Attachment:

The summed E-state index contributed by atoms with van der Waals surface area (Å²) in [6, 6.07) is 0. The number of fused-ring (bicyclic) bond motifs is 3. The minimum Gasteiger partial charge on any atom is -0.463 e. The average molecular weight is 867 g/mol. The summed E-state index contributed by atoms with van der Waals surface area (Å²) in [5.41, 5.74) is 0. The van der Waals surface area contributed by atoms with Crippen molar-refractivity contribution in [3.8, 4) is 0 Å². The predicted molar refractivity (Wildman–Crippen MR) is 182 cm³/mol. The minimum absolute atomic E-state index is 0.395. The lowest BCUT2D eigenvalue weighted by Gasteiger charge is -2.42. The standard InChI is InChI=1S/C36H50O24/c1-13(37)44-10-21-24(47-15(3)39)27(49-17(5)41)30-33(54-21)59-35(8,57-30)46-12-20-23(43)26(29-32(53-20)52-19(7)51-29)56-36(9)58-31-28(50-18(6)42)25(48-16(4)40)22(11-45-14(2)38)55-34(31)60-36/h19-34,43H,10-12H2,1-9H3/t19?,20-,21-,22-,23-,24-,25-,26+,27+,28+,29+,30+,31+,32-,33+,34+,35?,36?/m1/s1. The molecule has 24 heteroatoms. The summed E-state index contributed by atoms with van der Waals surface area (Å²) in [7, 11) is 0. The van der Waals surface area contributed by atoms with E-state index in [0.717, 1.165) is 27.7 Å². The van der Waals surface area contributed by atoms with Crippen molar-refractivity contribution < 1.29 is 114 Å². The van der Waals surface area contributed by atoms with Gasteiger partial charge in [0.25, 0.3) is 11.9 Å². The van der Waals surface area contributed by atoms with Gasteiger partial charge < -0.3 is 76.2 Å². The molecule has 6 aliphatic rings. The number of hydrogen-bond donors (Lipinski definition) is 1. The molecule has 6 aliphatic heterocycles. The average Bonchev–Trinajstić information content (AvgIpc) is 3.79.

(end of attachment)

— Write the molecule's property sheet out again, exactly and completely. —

The summed E-state index contributed by atoms with van der Waals surface area (Å²) in [6, 6.07) is 0. The number of fused-ring (bicyclic) bond motifs is 3. The minimum Gasteiger partial charge on any atom is -0.463 e. The average molecular weight is 867 g/mol. The summed E-state index contributed by atoms with van der Waals surface area (Å²) in [5.41, 5.74) is 0. The van der Waals surface area contributed by atoms with Crippen molar-refractivity contribution in [3.8, 4) is 0 Å². The predicted molar refractivity (Wildman–Crippen MR) is 182 cm³/mol. The minimum absolute atomic E-state index is 0.395. The lowest BCUT2D eigenvalue weighted by Gasteiger charge is -2.42. The standard InChI is InChI=1S/C36H50O24/c1-13(37)44-10-21-24(47-15(3)39)27(49-17(5)41)30-33(54-21)59-35(8,57-30)46-12-20-23(43)26(29-32(53-20)52-19(7)51-29)56-36(9)58-31-28(50-18(6)42)25(48-16(4)40)22(11-45-14(2)38)55-34(31)60-36/h19-34,43H,10-12H2,1-9H3/t19?,20-,21-,22-,23-,24-,25-,26+,27+,28+,29+,30+,31+,32-,33+,34+,35?,36?/m1/s1. The molecule has 24 heteroatoms. The summed E-state index contributed by atoms with van der Waals surface area (Å²) in [7, 11) is 0. The van der Waals surface area contributed by atoms with E-state index in [0.717, 1.165) is 27.7 Å². The van der Waals surface area contributed by atoms with Crippen molar-refractivity contribution < 1.29 is 114 Å². The van der Waals surface area contributed by atoms with Gasteiger partial charge in [0.25, 0.3) is 11.9 Å². The van der Waals surface area contributed by atoms with Gasteiger partial charge < -0.3 is 76.2 Å². The molecule has 6 aliphatic rings. The number of hydrogen-bond donors (Lipinski definition) is 1. The molecule has 6 aliphatic heterocycles. The average Bonchev–Trinajstić information content (AvgIpc) is 3.79.